The American Woodcock: Tribute to a Wonderful Wetland Bird

It has 360-degree vision. It binges on worms. And its spring mating ritual includes some of the funkiest dance moves in the bird world. Meet the American woodcock, a.k.a. timberdoodle.

Timberdoodle. Bogsucker. Becasee.

Is there a bird that inspires more unusual nicknames than the American woodcock?

Perhaps that’s for good reason, because this is one of the most unusual birds you’ll ever meet.

And I have a long history with this strange denizen of forest and bog.

The American Woodcock (Scolopax minor) is one of my favorite bearers of good news. As a young wildlife biologist at the University of Wisconsin – Stevens Point, I learned that its arrival on singing grounds signaled the end of a long, cold winter.

It was during these times that I would spend hours in Schmeeckle Reserve, across the road from my dormitory, watching the males display in their characteristic courtship flight.

It was in those woods that I grew to love this shy little bird.

In Louisiana, where I live, the woodcock’s arrival again brings me good news – cooling temperatures and crisp mornings in the Atchafalaya River Basin behind bird dogs.

And the warming winds of February leave me with good memories of another season with these wonderful birds.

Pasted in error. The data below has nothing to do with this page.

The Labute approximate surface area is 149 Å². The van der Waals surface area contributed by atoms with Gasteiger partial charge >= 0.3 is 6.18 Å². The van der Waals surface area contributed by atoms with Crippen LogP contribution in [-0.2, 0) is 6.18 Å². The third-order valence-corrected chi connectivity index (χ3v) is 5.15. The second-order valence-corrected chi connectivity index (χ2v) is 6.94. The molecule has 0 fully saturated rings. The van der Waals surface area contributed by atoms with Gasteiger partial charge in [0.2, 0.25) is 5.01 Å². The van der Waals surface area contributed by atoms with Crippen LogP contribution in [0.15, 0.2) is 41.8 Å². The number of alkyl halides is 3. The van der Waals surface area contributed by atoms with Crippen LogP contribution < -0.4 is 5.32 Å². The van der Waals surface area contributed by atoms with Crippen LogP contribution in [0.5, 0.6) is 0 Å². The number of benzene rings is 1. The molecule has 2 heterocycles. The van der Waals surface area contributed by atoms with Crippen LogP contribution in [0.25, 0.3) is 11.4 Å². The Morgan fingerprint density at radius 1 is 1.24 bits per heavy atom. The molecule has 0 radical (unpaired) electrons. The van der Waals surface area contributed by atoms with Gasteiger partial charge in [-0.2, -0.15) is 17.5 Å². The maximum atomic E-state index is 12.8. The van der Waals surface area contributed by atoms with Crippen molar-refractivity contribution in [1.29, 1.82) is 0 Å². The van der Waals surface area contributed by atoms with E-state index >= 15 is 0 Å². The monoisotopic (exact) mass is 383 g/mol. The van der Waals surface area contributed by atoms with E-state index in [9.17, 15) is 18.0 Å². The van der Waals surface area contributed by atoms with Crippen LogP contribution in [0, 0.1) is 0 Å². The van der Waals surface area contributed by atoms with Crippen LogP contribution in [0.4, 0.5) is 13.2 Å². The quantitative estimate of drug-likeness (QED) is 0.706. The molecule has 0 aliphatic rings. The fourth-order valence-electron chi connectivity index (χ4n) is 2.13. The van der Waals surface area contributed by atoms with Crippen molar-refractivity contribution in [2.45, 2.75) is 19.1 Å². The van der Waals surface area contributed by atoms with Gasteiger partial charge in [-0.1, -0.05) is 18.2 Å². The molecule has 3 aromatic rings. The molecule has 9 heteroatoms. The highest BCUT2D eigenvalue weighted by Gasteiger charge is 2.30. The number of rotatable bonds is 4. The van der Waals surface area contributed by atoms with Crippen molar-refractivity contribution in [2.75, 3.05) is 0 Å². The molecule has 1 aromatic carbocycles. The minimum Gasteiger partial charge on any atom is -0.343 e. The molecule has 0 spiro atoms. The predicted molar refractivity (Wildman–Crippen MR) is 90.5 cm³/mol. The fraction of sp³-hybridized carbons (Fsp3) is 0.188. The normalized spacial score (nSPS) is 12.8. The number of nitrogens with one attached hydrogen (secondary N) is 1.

Woodcock in brush: Flickr user guizmo_68 under a Creative Commons license.
Woodcock in brush: Flickr user guizmo_68 under a Creative Commons license.

Meet the Woodcock

American Woodcock are one of six woodcock species worldwide. Actually a shorebird, its aforementioned nicknames — Bécasse (French translation), Timberdoodle, and Bogsucker — are all indicative of its preferred habitat and habits.

Timberdoodles like their feet wet, but not too wet. They live mainly in young, dense wet forests near streams, rivers, and marshes.

Weighing in at less than a half-pound, they are short, squatty buff-colored birds, superbly camouflaged to match fallen leaves on the forest floor.

Their large eyes are set high on their head, giving them superior, almost 360° vision for detecting predators while feeding, often at night. Woodcock also have a long bill (about 2.5 inches) for probing soft, wet soil for earthworms, which make up over three-quarters of their diet, along with other invertebrates, like insects, snails, spiders and millipedes.